Presentation on theme: "Social classification, face and politeness"— Presentation transcript:
1Social classification, face and politeness Sociolinguistics 4Social classification, face and politeness
2The story so far We classify everything, including people. We generalise in terms of general ‘types’ (prototypes – ‘the typical X’).Characteristics are stored as links to other nodes.All the characteristics of a type are inherited (by default) by all its members.
3Classifying peopleWe classify people on the basis of many different characteristics, so each person belongs to many different types:SexOccupationEtc …Language community
4Language as a badge of membership Distinguishing communities is an important function of language.Language is better than clothing etc.because:There’s so much detail to learn.It’s very observable.It’s very fast and flexible.It allows multiple membership through bilingualism and code-mixing.
8Two social functions of language Self-classification.Much more on this later.Uses the whole of language.Interaction-management:e.g. Hello! Sorry! Look here!Uses dedicated vocabulary.Interaction-management is closely related to self-classification through ‘face’.
14Face As in: to lose face, to save face. Your face is your ‘public self-image’ (Brown and Levinson).It’s the rights you claim from others:The positive right to be respected: respect.The negative right to be unimpeded: freedom.The kind of respect and freedom you claim depends on your self-classification.
15Morality We want others to protect our face. But we know that they want the same of us.We could easily damage their face.But we know that they could do the same to us.So: Treat others as you would like them to treat you! (The ‘Golden Rule’)
16Logic We classify ourselves as an X. We know that Xs have rights. So we inherit those rights as well.But so do other Xs!In other words:What’s good for us is good for them.What’s good for them is good for us.
21Polite language Language offers tools for repairing X’s face: Polite language consists of:special polite expressions, e.g. pleasespecial uses of ordinary expressions, e.g. I was just wondering whether you would mind awfully if …It deals with threats to:Positive face (respect), e.g. darlingNegative face (freedom), e.g. please
22Positive politeness expressions Greeting: hello (We have a relation.)Farewell: see you later (We still have one)Hedged criticism: if you don’t mind me saying so (I won’t damage our relation)Address: mate (We’re in this together.)Hidden disagreement: I’ll think about it (Japanese) (I don’t want to offend you.)Hidden telling: isn’t it? (You’re the expert.)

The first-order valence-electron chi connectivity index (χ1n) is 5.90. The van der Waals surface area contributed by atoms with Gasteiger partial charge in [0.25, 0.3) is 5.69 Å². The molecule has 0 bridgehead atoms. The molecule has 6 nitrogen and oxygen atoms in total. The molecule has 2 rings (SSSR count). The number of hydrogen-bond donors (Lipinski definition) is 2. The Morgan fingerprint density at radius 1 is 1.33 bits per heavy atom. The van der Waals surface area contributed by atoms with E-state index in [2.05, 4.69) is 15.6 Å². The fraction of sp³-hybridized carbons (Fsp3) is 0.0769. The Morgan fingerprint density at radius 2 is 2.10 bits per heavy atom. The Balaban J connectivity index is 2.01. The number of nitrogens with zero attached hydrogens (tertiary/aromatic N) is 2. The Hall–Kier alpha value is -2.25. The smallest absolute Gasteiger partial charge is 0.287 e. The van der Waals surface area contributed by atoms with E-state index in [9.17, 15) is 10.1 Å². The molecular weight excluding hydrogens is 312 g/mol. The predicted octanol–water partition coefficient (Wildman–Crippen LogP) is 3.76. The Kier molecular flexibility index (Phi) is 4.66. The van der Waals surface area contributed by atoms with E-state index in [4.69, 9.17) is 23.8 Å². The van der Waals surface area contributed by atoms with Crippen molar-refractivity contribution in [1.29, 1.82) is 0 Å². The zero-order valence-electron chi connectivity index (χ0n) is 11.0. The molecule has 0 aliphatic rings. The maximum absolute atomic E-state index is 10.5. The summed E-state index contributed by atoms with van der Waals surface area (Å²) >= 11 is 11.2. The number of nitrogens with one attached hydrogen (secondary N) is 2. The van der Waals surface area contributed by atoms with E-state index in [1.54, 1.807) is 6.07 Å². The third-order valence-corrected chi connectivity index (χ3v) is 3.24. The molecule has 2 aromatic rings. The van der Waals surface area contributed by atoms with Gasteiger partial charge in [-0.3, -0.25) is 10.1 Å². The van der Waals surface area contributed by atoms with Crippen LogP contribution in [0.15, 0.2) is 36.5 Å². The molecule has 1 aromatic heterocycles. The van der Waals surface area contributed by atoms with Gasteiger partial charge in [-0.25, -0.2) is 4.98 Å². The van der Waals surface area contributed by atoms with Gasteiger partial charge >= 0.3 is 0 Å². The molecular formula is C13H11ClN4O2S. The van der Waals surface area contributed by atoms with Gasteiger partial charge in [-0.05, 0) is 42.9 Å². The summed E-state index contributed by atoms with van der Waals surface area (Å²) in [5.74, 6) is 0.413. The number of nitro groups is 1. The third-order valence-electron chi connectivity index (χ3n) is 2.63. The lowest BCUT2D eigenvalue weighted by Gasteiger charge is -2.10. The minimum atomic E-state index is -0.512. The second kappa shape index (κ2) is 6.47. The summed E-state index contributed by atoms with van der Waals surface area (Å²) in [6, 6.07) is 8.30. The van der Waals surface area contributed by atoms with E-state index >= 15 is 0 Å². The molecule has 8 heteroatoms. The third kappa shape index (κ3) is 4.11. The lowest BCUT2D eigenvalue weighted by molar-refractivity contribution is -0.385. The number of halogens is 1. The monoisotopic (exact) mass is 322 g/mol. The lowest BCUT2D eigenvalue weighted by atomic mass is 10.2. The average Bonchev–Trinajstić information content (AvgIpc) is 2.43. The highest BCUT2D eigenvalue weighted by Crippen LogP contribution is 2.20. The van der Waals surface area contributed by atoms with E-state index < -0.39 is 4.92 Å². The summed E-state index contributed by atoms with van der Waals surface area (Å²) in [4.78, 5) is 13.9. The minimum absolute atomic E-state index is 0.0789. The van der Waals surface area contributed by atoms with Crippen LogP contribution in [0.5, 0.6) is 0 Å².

24Negative politeness expressions Apology: sorry (It was an accident.)Apology-acceptance: that’s ok (Not important)Request: please (It’s up to you.)Request-acceptance: yes (I’m willing.)Offer: (there you go), bitte (German) (I’m doing this for you.)Gratitude (offer-acceptance): thanks (You didn’t have to do it.)Gratitude-acceptance: not at all (Not important)
26Discrimination Politeness is for saving other people’s faces. But in fact we don’t give everyone the same rights.At least small children have limited freedom.Slaves (if we have them!) have no rights at all.Nor does ‘the enemy’.
28Classification matters How we treat others depends on how we classify them.We distinguish the rights of sub-groups of our own group.But our classification may exclude some people altogether from having rights.And what about animal rights?
30Politeness againWe use politeness markers to compensate for a face-threatening act (FTA).FTAs threaten X’s face only if X has relevant rights.This depends on how we classify X.So our use or non-use of politeness markers shows X how we classify them.
31A cautionary taleThen Gilead cut Ephraim off from the fords of the Jordan, and whenever an Ephraimite fugitive said ‘let me cross’, the men of Gilead asked him to say shibboleth [ear of corn]. If he said sibboleth, they seized and slaughtered him. (Judges 12, 4-6).Language as a badge of membership.Classification decides rights.
32Coming shortly Week 5: Power and solidarity Week 6: Accommodation and sociolinguistic variables